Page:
For the record, European chutney is a lot “jammier” than its Indian counterpart, which is much thinner in consistency. One is more of a puree; the other is more water-based.
One rarely dwells too much upon figs, and it’s a damn shame. They are fascinating little fruits that are some of the oldest fruits consumed by humans, featured in both testaments of the Bible. Remember Adam and Eve and the fig leaves, after all. (We can assure you that the figs used in this fig glaze have been nowhere near anyone’s nether regions, particularly those of the first man and woman.)
Sumerians wrote about figs on their stone tablets in 2500 B.C. and the remains of fig trees have been dated back to 5000 B.C. It may have been one of the first domesticated crops that humans grew. Figs have been touted as everything from being the origin of elixirs to give people superhuman strength to being the key to immortality. What we know is they’ll keep you regular, and they taste amazing on swordfish.
Kappy’s Market
5800 Gasparilla Rd.
Kappy’s Downtown
480 E. Railroad Ave.
Owners Jill and Steve Kaplan
Homemade Key Lime Pie
Jill and Steve are keeping it simple, yet significant. Kappy’s key lime pie is one of the finest in the land; many think it’s the finest. That would be hard to prove, but with one taste you will realize it has to be in the top five.
This is a somewhat homegrown dish. While key limes are also known as Mexican limes or West Indies limes and they have been grown in those regions for thousands of years, Key West really made them popular. These little limes are juicy and have smaller – yet more – seeds than their common Persian lime counterparts.
These are well-traveled citrus, I must tell you. They made it from their homeland to North Africa and the Near East when Arabian traders packed them in their valises, and from there they made it to Palestine and Mediterranean Europe. Columbus is reported to have brought limes with him from Italy to Haiti, and from there limes made it to Florida. These limes loved living in the Keys, for sure … but who doesn’t? While there are still some there, there are nowhere near the amount there used to be. Hurricanes have wiped out the groves over the years, and most of them were never restored. In fact, most of the limes in Key West now are Persian limes, and many make pies with them instead.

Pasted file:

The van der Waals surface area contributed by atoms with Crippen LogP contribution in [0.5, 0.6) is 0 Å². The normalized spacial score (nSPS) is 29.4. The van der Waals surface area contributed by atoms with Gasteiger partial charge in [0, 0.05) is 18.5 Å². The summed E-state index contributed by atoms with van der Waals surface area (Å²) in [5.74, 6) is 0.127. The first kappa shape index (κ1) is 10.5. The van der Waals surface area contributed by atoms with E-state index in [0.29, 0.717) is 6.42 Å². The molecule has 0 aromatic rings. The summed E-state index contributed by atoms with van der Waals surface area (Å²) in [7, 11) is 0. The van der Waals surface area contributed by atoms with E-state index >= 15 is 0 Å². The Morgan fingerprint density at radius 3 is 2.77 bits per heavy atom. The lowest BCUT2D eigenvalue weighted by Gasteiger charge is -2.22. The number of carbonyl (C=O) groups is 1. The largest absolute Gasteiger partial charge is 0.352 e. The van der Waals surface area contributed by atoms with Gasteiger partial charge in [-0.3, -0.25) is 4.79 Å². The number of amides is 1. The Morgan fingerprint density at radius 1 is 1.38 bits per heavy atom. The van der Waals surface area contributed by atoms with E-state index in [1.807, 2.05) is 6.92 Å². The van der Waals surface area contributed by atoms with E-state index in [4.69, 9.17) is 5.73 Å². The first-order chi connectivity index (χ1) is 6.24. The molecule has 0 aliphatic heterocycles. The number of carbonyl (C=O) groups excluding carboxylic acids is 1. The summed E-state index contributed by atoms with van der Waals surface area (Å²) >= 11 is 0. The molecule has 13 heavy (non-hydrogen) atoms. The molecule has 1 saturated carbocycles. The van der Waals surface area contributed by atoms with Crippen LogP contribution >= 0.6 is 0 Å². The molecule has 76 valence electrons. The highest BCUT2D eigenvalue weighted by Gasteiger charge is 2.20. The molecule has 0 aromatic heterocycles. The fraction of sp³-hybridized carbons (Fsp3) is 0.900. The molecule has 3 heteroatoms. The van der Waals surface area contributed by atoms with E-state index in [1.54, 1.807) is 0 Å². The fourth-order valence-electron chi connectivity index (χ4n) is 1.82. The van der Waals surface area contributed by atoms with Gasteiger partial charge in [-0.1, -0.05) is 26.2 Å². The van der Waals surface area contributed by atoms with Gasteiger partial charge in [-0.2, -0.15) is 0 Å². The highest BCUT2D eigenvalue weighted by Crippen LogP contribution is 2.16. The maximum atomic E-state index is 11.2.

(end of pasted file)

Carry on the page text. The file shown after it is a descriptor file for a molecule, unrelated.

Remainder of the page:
It is the juice of the key lime that goes into the pie, as well as sweetened, condensed milk and egg yolks with a base of graham cracker crust. Whipped cream must go on top in most cases … at least that’s what Aunt Sally says.
Who is Aunt Sally? Why, she’s only the creator of the key lime pie! According to most Floridian legends, in the 1800s a millionaire named William Curry was a ship salvager who lived in the Keys with his family. Curry was a key lime pie fanatic, though no one ever found out exactly who Aunt Sally was. Whoever she was, Aunt Sally used the condensed milk instead of fresh milk due to the fact there was no refrigeration back then in the Keys until the Overseas Highway was constructed and utilities were able to be employed.
There is a controversy that has been brewing for many years about this pie, and it’s a feud between New Yorkers and Floridians. Not long ago a woman named Stella Parks sat down to write a book about iconic American desserts, and she consulted with a Key West historian who couldn’t find a key lime pie recipe that was dated earlier than 1949. This confused Parks, who had already found a recipe for the same pie dated 1931, only it used lemons instead of limes. The Borden Company, purveyors of fine condensed milk, had produced this recipe and called it Magic Lemon Cream Pie.
Many say that recipe traveled from New York to Florida between 1930 and the 1940s, but it’s such a simple recipe it’s easy to dispute either way. Key West chefs swear that Aunt Sally’s recipe dates back to circa 1890. We will never know, unless we summon her spirit in a key lime pie séance. Her presence will be felt at “Taste,” to be sure, if the pie is appreciated, as it should be.
Loose Caboose Restaurant
433 4th St., Boca Grande
Chef Jacques Boudreau
Southern comfort food by The Loose Caboose: Southern-style seafood jambalaya: A medley of shrimp, grouper and scallops,The “Holy Trinity” (bell peppers, onions, and celery), fresh herbs and Cajun spices; bread pudding: Jacques’ famous recipe. Rich buttery-brown sugar custard with cinnamon-brandy glaze